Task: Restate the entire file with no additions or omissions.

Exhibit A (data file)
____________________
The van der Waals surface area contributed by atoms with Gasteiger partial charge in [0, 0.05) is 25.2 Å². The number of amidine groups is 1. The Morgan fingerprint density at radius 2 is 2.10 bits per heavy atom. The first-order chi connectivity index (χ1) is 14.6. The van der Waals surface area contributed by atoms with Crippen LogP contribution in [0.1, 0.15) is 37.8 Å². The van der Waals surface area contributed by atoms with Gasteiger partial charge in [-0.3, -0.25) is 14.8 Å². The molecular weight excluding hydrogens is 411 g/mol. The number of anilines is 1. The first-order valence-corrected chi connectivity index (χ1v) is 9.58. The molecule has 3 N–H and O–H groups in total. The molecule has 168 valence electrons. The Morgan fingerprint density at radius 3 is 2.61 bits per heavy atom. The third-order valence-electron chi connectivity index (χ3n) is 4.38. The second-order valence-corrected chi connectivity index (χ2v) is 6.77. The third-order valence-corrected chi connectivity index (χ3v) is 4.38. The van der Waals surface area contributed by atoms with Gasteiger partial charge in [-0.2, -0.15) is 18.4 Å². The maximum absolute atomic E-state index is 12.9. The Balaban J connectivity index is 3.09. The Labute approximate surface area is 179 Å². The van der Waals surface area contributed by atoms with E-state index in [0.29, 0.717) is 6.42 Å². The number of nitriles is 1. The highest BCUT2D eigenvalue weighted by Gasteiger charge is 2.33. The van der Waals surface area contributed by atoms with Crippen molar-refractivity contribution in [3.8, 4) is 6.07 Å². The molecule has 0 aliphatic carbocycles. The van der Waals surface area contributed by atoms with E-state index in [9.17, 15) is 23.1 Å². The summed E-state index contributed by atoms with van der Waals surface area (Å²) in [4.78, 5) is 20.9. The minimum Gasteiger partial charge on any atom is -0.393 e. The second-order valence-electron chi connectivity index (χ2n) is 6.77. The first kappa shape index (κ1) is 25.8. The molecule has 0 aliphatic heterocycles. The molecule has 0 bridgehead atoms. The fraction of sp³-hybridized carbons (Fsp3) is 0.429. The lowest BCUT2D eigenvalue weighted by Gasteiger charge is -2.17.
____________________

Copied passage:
The van der Waals surface area contributed by atoms with Gasteiger partial charge in [0, 0.05) is 25.2 Å². The number of amidine groups is 1. The Morgan fingerprint density at radius 2 is 2.10 bits per heavy atom. The first-order chi connectivity index (χ1) is 14.6. The van der Waals surface area contributed by atoms with Crippen LogP contribution in [0.1, 0.15) is 37.8 Å². The van der Waals surface area contributed by atoms with Gasteiger partial charge in [-0.3, -0.25) is 14.8 Å². The molecular weight excluding hydrogens is 411 g/mol. The number of anilines is 1. The first-order valence-corrected chi connectivity index (χ1v) is 9.58. The molecule has 3 N–H and O–H groups in total. The molecule has 168 valence electrons. The Morgan fingerprint density at radius 3 is 2.61 bits per heavy atom. The third-order valence-electron chi connectivity index (χ3n) is 4.38. The second-order valence-corrected chi connectivity index (χ2v) is 6.77. The third-order valence-corrected chi connectivity index (χ3v) is 4.38. The van der Waals surface area contributed by atoms with Gasteiger partial charge in [-0.2, -0.15) is 18.4 Å². The maximum absolute atomic E-state index is 12.9. The Balaban J connectivity index is 3.09. The Labute approximate surface area is 179 Å². The van der Waals surface area contributed by atoms with E-state index in [0.29, 0.717) is 6.42 Å². The number of nitriles is 1. The highest BCUT2D eigenvalue weighted by Gasteiger charge is 2.33. The van der Waals surface area contributed by atoms with Crippen molar-refractivity contribution in [3.8, 4) is 6.07 Å². The molecule has 0 aliphatic carbocycles. The van der Waals surface area contributed by atoms with E-state index in [9.17, 15) is 23.1 Å². The summed E-state index contributed by atoms with van der Waals surface area (Å²) in [4.78, 5) is 20.9. The minimum Gasteiger partial charge on any atom is -0.393 e. The second-order valence-electron chi connectivity index (χ2n) is 6.77. The first kappa shape index (κ1) is 25.8. The molecule has 0 aliphatic heterocycles. The molecule has 0 bridgehead atoms. The fraction of sp³-hybridized carbons (Fsp3) is 0.429. The lowest BCUT2D eigenvalue weighted by Gasteiger charge is -2.17.